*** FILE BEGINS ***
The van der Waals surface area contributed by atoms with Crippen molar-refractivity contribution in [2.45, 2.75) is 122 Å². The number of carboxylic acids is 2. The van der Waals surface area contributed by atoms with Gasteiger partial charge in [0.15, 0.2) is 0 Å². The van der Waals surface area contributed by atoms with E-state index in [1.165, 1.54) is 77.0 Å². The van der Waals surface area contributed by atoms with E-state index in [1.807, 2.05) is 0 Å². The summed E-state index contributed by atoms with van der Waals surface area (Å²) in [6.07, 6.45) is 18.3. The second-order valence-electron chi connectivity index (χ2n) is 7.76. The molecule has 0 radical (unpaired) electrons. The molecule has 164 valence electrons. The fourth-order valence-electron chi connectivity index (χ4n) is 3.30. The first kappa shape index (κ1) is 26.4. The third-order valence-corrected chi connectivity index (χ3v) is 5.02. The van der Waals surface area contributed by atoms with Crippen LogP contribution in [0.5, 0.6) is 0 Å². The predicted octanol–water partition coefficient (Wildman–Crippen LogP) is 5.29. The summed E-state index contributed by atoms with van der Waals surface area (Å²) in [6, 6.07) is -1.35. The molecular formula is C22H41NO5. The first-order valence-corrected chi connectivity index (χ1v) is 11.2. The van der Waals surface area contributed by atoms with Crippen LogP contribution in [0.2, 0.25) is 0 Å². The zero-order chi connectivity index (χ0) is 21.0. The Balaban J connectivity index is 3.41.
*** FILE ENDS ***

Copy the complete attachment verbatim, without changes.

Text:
The van der Waals surface area contributed by atoms with Crippen molar-refractivity contribution in [2.45, 2.75) is 122 Å². The number of carboxylic acids is 2. The van der Waals surface area contributed by atoms with Gasteiger partial charge in [0.15, 0.2) is 0 Å². The van der Waals surface area contributed by atoms with E-state index in [1.165, 1.54) is 77.0 Å². The van der Waals surface area contributed by atoms with E-state index in [1.807, 2.05) is 0 Å². The summed E-state index contributed by atoms with van der Waals surface area (Å²) in [6.07, 6.45) is 18.3. The second-order valence-electron chi connectivity index (χ2n) is 7.76. The molecule has 0 radical (unpaired) electrons. The molecule has 164 valence electrons. The fourth-order valence-electron chi connectivity index (χ4n) is 3.30. The first kappa shape index (κ1) is 26.4. The third-order valence-corrected chi connectivity index (χ3v) is 5.02. The van der Waals surface area contributed by atoms with Crippen LogP contribution in [0.5, 0.6) is 0 Å². The predicted octanol–water partition coefficient (Wildman–Crippen LogP) is 5.29. The summed E-state index contributed by atoms with van der Waals surface area (Å²) in [6, 6.07) is -1.35. The molecular formula is C22H41NO5. The first-order valence-corrected chi connectivity index (χ1v) is 11.2. The van der Waals surface area contributed by atoms with Crippen LogP contribution in [0.2, 0.25) is 0 Å². The zero-order chi connectivity index (χ0) is 21.0. The Balaban J connectivity index is 3.41.